A-ASI Puts Raytheon Radar Through Paces

How does one fly an unmanned aircraft through contested air space?

General Atomics Aeronautical Systems Inc. is working on the problem. The business said one of its Predator B aircraft successfully used a Raytheon Co. (NYSE: RTN) radar warning receiver during tests at its Gray Butte flight center in the California desert, in the presence of various ground-based radars. The company plans more demonstrations later this year, and might integrate the receiver with a military data exchange network called Link 16.

“The successful demonstration of a mature radar warning receiver on our company-owned Predator B clearly shows the utility of the aircraft in conducting missions in the proximity of threat radars and enemy air defenses,” said GA-ASI executive Claudio Pereida, executive vice president of Mission Systems, in a statement issued April 10. “We are pleased to be the first company to demonstrate this capability on a remotely piloted aircraft and hope to make it available to interested customers on a quick-reaction basis.”

The Raytheon unit is an ALR-69A RWR.

— General Atomics Aeronautical Systems Inc. is working to widen its customer base for its Predator family of unmanned aircraft.

As of 2017, the United Kingdom, France and Italy fly Predator-family aircraft produced by the Poway company. Spain is a new customer and is acquiring four Predator B models.

A single country in the Middle East, the United Arab Emirates, flies the aircraft as well. (The UAE is on the Arabian Peninsula at the Strait of Hormuz — the navigational choke-point at the entrance to the Persian Gulf. It has a land border with Saudi Arabia and is a 50-mile boat ride from Iran.)

Left out of the customer count is Israel, which is home to a competitor. IAI, short for Israel Aerospace Industries, produces an unmanned craft called the Heron. Like the Predator, Heron is a medium altitude, long endurance, propeller-driven aircraft that can stay in the air for more than 24 hours. Predator and Heron aircraft can both carry weapons.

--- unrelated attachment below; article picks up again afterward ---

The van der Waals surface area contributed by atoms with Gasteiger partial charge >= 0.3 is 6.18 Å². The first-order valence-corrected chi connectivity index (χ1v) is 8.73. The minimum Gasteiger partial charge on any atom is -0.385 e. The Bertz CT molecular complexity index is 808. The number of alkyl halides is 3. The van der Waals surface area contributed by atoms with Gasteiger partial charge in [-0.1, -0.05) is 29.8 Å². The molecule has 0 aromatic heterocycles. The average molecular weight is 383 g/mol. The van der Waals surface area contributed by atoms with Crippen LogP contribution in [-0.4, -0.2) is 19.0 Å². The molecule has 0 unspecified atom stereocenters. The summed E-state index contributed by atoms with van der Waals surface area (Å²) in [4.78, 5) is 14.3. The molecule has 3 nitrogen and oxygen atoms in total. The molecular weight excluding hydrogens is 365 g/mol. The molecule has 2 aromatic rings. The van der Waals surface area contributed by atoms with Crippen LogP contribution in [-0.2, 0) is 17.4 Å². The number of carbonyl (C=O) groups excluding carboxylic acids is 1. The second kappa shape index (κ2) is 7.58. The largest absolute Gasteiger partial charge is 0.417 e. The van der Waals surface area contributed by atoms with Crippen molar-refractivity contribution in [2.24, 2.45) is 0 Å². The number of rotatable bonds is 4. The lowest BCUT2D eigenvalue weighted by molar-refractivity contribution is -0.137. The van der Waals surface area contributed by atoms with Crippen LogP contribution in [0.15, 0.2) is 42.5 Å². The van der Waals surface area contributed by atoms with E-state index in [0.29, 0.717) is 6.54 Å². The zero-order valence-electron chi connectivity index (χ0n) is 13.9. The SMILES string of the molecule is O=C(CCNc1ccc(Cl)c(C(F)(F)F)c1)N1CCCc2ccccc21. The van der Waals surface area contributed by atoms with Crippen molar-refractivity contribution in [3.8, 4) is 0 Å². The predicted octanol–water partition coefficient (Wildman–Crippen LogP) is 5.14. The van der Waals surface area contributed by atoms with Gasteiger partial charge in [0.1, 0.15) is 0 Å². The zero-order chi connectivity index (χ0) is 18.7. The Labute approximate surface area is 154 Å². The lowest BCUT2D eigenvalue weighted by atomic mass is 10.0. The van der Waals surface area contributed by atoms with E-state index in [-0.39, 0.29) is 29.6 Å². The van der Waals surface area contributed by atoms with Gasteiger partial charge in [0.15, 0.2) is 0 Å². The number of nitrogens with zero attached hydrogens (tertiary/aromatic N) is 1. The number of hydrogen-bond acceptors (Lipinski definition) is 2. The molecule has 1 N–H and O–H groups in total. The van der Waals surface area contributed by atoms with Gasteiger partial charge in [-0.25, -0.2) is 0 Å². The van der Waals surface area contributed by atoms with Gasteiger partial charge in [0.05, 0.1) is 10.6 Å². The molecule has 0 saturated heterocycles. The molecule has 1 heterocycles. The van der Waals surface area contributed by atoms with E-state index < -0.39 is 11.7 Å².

Of course, the U.S. Air Force, U.S. Army and U.S. intelligence services fly militarized versions of GA-ASI’s Predator, while federal border patrol and scientific agencies use it for surveillance and data collection.

The company declined to be interviewed for this look at international customers. The privately held affiliate of General Atomics does not reveal revenue.

The sale of an aircraft is actually the start of an ongoing revenue collection process. GA-ASI benefits from yearly logistics contracts to support the unmanned system.

GA-ASI is on record as speaking to four other countries about its Predator family, though the situations differ. The following is taken from GA-ASI press statements and published reports.

The Poway company is making a sales push in Japan, saying in March that it will pursue research with academic and government groups. The long-term goal is to fly a GA-ASI aircraft in civil airspace, using it for disaster relief and patrolling the waters around the country. Since it would be used domestically, GA-ASI is calling the aircraft Guardian, not Predator.

In Australia, GA-ASI is participating in competition to sell the government a military version of the Predator. GA-ASI announced in late February that it has taken on Australian teammates in its bid for the business. IAI is also competing for the work, according to IHS Jane’s.

The issue of whether Germany should get GA-ASI’s Reaper is tied up in court. In early 2016, Germany opted to lease the Heron from IAI. Several aerospace publications reported in September that General Atomics challenged Germany’s selection process in a German court.

In the Netherlands, GA-ASI is working with Fokker to sell Predator to the Dutch armed forces.

Test Establishes Fire Scout as Maritime Platform

Northrop Grumman Corp.’s Fire Scout unmanned helicopter flew in its first tests from a U.S. Navy littoral combat ship.

There are two models of Fire Scout; the recent tests involved the newer, larger version, made from a Bell model 407 helicopter. Northrop Grumman (NYSE: NOC) runs the Fire Scout program out of its Rancho Bernardo office complex.

The crew of the San Diego-based USS Montgomery recovered the unmanned helicopter 37 times over seven days, varying the operating conditions. “This test established the MQ-8C Fire Scout as a maritime platform, bringing superior endurance and payload flexibility to the fleet, bringing capability that the U.S. Navy will continue to use for many years to come,” said Capt. Jeff Dodge, Fire Scout program manager, in a statement issued by the Naval Air Systems Command.

Early this month, the program passed a point that the Pentagon calls Milestone C, meaning that the program has moved from R&D into production.